Whom is John McCain trying to fool?

By David Walsh
4 April 2007

The stroll through a Baghdad market conducted by John McCain, the Arizona senator and 2008 presidential hopeful, along with a number of other Republicans, was a stage-managed farce that will convince no one. McCain, Sen. Lindsey Graham of South Carolina and Reps. Rick Renzi of Arizona and Mike Pence of Indiana walked through the Shorja market Sunday and afterward praised the “progress” being made by the US military in Iraq.

At a news conference, where he was questioned by skeptical journalists, McCain claimed that “Things are better, and there are encouraging signs.”

Surreally, Rep. Pence went so far as to comment, “I candidly was not prepared to find a marketplace where thousands and thousands of Iraqis were moving about in regular everyday life like a normal outdoor market in Indiana in the summertime.”

Sen. Graham indicated that for him the Shorja visit was just another tourist adventure: “We went to the market and were warmly welcomed. I bought five rugs for five bucks.”

This farce has an element of derangement about it.

These are the conditions under which McCain and company took their little jaunt April 1: US soldiers entered the area before the American politicians, searched for explosives, sent informants among the people there, set up a perimeter and “secured” the neighborhood. Sharpshooters were deployed on rooftops.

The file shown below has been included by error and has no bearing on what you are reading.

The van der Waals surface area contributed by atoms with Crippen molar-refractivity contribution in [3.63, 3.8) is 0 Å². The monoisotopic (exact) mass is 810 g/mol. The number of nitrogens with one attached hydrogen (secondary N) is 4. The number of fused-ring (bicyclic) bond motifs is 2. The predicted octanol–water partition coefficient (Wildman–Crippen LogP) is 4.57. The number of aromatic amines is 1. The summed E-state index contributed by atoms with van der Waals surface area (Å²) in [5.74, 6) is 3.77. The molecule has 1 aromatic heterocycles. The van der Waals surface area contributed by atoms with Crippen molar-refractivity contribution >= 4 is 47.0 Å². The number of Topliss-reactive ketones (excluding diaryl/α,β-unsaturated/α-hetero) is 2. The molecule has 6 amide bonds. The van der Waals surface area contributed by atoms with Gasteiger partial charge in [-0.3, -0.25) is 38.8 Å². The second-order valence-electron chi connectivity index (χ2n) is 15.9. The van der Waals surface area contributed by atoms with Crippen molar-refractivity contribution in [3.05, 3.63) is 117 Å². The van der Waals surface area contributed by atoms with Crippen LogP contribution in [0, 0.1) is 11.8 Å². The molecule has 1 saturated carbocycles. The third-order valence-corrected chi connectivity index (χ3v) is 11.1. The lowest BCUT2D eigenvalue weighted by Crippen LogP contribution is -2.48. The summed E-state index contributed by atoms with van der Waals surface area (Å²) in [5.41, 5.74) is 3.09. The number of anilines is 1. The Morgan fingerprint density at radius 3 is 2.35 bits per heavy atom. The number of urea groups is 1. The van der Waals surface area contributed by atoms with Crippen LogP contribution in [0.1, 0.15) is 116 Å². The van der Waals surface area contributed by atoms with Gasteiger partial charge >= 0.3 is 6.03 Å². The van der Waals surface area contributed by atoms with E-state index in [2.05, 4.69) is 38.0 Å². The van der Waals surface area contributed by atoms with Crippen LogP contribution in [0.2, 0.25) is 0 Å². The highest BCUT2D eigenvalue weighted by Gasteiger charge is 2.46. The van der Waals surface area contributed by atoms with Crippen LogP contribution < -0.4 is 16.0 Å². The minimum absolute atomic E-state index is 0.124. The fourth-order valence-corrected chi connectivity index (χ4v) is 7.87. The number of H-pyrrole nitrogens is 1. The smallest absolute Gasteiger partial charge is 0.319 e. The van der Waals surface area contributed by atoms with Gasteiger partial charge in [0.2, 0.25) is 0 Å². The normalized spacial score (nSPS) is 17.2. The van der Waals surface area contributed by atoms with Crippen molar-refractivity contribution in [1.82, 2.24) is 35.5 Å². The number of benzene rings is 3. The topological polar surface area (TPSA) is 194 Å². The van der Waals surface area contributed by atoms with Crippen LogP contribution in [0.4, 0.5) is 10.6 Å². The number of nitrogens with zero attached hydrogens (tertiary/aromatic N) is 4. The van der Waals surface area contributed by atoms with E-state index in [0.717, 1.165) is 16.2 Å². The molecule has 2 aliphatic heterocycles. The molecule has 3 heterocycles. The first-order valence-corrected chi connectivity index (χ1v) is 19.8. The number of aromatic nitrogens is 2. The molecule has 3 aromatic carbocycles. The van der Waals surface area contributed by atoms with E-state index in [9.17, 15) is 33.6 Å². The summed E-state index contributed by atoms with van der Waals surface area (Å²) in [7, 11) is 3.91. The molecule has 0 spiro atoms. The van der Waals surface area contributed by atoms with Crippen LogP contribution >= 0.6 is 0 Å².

The Republican delegation flew from the heavily-fortified Green Zone to a forward operating base in Baghdad, and then traveled by Humvee to the market. Once there, the politicians were accompanied by a “small army,” in the words of a Newsweek reporter, perhaps as many as 100 soldiers, while three Black Hawk helicopters and two Apache gunships patrolled the skies above.

Questioned after the stunt, local merchants ridiculed the visit. The Associated Press quoted Jaafar Moussa Thamir, a 42-year-old who sells electrical appliances. “They were just making fun of us and paid this visit just for their own interests,” he said. “Do they think that when they come and speak few Arabic words in a very bad manner it will make us love them? This country and its society have been destroyed because of them and I hope that they realized that during this visit.”